It was Anglo-Welsh poet Edward Thomas who spotted these peculiarities in the English elm tree before he was tragically killed at Arras (France) during the First World War:

The green elm with one great bough of gold
Lets leaves into the grass slip, one by one.

From ‘October’
By Edward Thomas (1878–1917)

Forestry Journal: English oak trees hang on to their leaves right up into December.English oak trees hang on to their leaves right up into December.

ALL FALL DOWN
Just as each and every deciduous tree species has its own particular pathway of autumnal leaf colour change, then leaf fall proceeds in the same vein – with individuality in timing, amount and velocity of leaf fall, and what happens to fallen leaves once they are on the ground, and certainly not complying with the concept of convenience of ‘all fall down’. 

Among the first leaves to fall in autumn are those of the common ash tree, although more accurately it is the individual ash leaflets which fall one by one from the rachis, to eventually leave a single leaflet attached to an otherwise naked rachis which too will eventually fall to the ground. That native common ash should be one the first to undergo leaf fall is perhaps a surprise since the species is one the last trees to re-foliate in spring. Indeed you could reasonably surmise that common ash, with a seemingly truncated growing and seed-ripening season (late May to mid-September, shorter than most other native trees), is singularly unsuited to its home environment.

However, this comparatively shortened season has never stopped the female common ash tree entering the autumn season without good extension growth and bountiful bunches of ash keys (fruits), irrespective of whether the tree is growing in the south of England or the north of Scotland. It took Chalara ash dieback disease to put a stop to all that. Leaf fall without fanfare is perhaps the best description for common ash. The leaves go grudgingly pale yellow through September and the leaflets start to fall by early October.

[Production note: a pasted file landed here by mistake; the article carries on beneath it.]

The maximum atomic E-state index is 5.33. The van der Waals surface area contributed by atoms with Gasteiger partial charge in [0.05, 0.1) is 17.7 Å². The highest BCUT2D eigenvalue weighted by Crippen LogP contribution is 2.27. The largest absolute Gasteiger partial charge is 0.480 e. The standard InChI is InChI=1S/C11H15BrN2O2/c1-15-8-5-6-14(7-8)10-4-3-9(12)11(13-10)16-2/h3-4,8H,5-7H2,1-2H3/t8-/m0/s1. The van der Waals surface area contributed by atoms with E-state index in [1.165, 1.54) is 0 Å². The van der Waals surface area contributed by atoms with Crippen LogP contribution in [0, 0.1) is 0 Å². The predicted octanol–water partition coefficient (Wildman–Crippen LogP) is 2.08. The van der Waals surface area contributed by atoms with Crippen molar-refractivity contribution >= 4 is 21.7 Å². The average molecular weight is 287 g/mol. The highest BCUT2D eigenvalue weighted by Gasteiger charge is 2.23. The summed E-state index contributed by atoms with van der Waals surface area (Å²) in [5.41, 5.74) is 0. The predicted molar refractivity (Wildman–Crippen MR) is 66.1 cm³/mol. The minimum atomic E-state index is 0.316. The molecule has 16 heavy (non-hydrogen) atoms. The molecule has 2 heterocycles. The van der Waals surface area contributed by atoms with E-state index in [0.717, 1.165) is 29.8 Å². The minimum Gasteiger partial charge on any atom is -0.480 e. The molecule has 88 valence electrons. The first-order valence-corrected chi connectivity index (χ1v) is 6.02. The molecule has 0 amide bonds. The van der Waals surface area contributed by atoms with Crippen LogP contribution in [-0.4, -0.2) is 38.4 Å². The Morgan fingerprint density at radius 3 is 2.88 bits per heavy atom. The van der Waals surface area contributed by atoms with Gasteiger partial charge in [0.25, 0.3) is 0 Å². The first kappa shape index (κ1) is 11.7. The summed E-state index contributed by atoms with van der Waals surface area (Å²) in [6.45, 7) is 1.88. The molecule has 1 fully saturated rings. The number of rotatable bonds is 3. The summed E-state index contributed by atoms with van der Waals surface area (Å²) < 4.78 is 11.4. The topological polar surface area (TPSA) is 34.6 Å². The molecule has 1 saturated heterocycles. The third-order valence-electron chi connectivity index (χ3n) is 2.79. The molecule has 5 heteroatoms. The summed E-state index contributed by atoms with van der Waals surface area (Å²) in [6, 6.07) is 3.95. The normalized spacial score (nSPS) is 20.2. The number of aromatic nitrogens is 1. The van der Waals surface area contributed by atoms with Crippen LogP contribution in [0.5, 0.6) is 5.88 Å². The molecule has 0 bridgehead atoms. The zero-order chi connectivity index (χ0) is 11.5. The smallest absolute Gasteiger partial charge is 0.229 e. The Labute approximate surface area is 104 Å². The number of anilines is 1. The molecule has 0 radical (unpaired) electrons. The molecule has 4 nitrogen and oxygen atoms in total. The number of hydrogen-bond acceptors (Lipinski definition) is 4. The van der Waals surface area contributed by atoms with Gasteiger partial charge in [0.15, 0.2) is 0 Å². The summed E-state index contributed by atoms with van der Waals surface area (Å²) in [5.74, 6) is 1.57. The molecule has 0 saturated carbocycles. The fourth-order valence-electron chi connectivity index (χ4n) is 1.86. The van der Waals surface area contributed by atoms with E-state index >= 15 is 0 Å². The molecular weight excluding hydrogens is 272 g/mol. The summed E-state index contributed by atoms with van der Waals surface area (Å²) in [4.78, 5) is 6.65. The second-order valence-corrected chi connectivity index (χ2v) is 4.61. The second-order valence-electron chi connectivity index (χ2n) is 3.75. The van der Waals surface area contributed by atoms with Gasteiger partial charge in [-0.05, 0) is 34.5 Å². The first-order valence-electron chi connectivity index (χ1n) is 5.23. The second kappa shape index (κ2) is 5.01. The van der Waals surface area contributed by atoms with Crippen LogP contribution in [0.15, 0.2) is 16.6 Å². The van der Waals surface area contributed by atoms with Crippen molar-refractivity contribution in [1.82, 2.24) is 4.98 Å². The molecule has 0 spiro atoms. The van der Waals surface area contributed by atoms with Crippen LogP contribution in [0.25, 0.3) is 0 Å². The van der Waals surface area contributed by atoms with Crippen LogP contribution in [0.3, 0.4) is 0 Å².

Because they lack the tannin of other native and naturalised forest trees like English oak, common beech and sweet chestnut, the leaflets of the compound pinnate common ash leaf soon disintegrate. Once again it was Edward Thomas who spotted and wrote about the autumnal peculiarity, this time in common ash.

The leaflets out of the ash-tree shed
Are thinly spread
In the road, like little black fish, inlaid
As if they played

From ‘After Rain’
By Edward Thomas (1878–1917)

Forestry Journal: North American natives like red oaks generally provide a more scenic autumn than British native trees do.North American natives like red oaks generally provide a more scenic autumn than British native trees do.

WHAT'S UNDERFOOT?
English oaks as the woodland counterparts and contemporaries of common ash retain their leaf complement well into December. When the leaves finally fall after Christmas a crisp and crackly carpet several inches deep is formed across the forest floor, and subsequently preserved for posterity by the high tannin levels contained in the leaves. As the Cumbrian-born poet Norman Nicholson says:

The oak tree thrust its fist
Through the brown-paper wrapping of dry soil,
Letting light into the earth.

From ‘The Oak Tree’
By Norman Nicholson (1914–1987)

Beech is another prime example of a tree shedding a thick leaf litter that spells a death knell for grasses and most broad-leaved plants. Strong competition also comes from the beech tree’s shallow root system which efficiently and effectively exploits water and nutrients from the upper layers of soil, and a leaf display providing near perfect absolute shade. Even hardy plants like evergreen holly, brambles and bracken grow with difficulty under the beech tree. The ability of beech to hold its ground against virtually all other plants was noticed by early foresters and naturalists, including John Evelyn (1620–1706) who is regarded as the father of English forestry.